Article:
Portfolio manager Christine Poole is cautious about the bounce back in stock markets since the March slump. Like many investors, she believes the coming U.S. presidential election and the second wave of the COVID-19 pandemic could bring more market volatility in the months ahead.
“We’re definitely not chasing this market,” says Ms. Poole, chief executive officer and managing director at Toronto-based GlobeInvest Capital Management Inc., which oversees about $200-million in assets.
There are sectors she finds attractive though, particularly utilities as an income alternative for investors in the current low-interest-rate environment.
“[Utilities] offer a steady income stream and earnings stability,” she says.
Some utility stocks are also a play on the growing environment, social and governance, or ESG, investing trend, in particular those with reneqable power generation assets.
The dividend yields are also attractive on utility stocks, often above 3 per cent.
“Over the longer term, utilities are a stable source of dividend income for investors requiring income and will also benefit from the decarbonization trend,” Ms. Poole says.
Utilities have also done well over the years. Ms. Poole notes the compound annual growth rate for the S&P/TSX Composite Index was 5.8 per cent as of Sept. 30 versus 8.3 per cent for the S&P/TSX Capped Utilities Index.
Her three picks in the sector:
52-week range: $43.74-$76.80
Dividend yield: 3.3 per cent
One-year total price return: 59 per cent (total price return data from Morningstar as of close last Friday)
GlobeInvest has been a long-time owner of shares of Brookfield Renewable’s parent company, Brookfield Asset Management (BAM-T), and in the early spring picked up the renewable power generation unit, which has facilities across North America, Latin America and Europe.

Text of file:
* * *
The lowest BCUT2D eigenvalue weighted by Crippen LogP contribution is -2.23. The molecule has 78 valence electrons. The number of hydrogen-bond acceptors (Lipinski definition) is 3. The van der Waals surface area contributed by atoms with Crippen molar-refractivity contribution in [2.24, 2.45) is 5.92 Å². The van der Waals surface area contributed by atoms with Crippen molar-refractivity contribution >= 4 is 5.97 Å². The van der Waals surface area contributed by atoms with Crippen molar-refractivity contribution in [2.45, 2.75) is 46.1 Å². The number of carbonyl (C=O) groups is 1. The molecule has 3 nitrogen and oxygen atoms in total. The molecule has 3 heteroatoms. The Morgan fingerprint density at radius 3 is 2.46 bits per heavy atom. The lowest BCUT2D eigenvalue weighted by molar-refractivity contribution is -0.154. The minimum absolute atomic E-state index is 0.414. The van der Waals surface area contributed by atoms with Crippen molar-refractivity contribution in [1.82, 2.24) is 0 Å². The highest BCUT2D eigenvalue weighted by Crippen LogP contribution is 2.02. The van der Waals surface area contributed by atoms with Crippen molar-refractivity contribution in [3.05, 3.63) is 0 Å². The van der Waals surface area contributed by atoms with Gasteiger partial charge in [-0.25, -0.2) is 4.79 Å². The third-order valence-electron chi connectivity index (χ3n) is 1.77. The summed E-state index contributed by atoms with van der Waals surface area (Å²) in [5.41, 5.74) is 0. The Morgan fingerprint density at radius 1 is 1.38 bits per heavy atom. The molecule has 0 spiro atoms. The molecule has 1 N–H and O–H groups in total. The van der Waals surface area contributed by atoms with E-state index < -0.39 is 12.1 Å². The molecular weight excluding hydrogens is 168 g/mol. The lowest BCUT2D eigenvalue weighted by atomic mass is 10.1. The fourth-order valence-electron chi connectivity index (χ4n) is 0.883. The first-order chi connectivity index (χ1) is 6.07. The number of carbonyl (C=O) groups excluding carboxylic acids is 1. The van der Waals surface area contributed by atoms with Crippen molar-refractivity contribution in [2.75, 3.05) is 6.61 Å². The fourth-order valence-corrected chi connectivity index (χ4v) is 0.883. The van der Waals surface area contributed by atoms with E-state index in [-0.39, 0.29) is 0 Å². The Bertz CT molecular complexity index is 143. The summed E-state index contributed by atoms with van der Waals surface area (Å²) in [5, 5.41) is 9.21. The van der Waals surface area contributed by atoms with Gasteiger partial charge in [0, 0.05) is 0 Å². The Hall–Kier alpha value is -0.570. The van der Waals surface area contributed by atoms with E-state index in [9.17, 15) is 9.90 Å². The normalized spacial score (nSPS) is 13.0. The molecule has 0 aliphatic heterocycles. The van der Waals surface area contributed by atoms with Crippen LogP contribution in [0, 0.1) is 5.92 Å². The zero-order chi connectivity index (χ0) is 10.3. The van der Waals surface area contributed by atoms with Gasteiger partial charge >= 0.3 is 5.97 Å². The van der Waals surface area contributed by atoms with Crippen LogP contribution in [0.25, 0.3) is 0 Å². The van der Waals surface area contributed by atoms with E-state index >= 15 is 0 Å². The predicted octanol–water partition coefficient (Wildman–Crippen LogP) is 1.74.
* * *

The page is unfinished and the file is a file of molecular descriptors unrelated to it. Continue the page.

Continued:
“Even though we did have exposure through BAM, I did want a direct pure play,” she says.
She likes the company’s long track record in the renewable space and global presence.
About 90 per cent of its business is under long-term power generation contracts with an average term of 14 years. “[The company has] lots of opportunities to grow organically as well as through acquisitions,” she says.
Brookfield Renewable has run up in price recently (up about 15 per cent in the past month), amid the growing interest in many ESG investments, she notes.
She says investors might want to wait for a pullback before getting in, “but I still think it’s a great long-term investment in the renewables space.”
The pick: Fortis Inc. (FTS-S)
52-week range: $41.52-$59.28
Dividend yield: 3.6 per cent
One-year total price return: 0.7 per cent
Ms. Poole has been recently adding to her firm’s position on Fortis, which owns and operates utility transmission and distribution assets across North America. She likes that most of its assets are government-regulated, which means its contracts are consistent and it has “highly visible” cash flow.
Ms. Poole says her firm has held Fortis stock for many years for clients as a source of steady, reliable income. The company has increased its dividend for 47 consecutive years and recently confirmed it would raise it by an average of 6 per cent annually until 2025. She says the company has the assets in place to support it.
“It’s very defensive and high quality,” she says.
The company is also working on lowering its carbon footprint, including replacing its coal generation assets with renewables such as wind and solar. Ms. Poole likes the company’s plan to phase out of coal power by 2032.
52-week range: $13.84-$22.39
Dividend yield: 4 per cent
One-year total price return: 16 per cent
Algonquin is a split of 75-per-cent regulated utilities and about 25-per-cent renewables and most of its assets are in the United States.
“We like both sides of their business and they’ve been growing on the renewables side,” Ms. Poole says.
She also likes their more active acquisition strategy versus some of the other utilities.
The company has also been steadily increasing its dividend, with a goal to raise it 10 per cent annually through to 2021. Ms. Poole thinks Algonquin might moderate that growth rate moving forward, but still expects the dividend to continue to increase annually.
She says a recent deal with Chevron Corp. subsidiary Chevron USA to co-develop renewable power projects as part of the oil and gas giant’s efforts to lower its global carbon footprint highlights Algonquin’s expertise and is another growth area for the company.
Be smart with your money. Get the latest investing insights delivered right to your inbox three times a week, with the Globe Investor newsletter. Sign up today.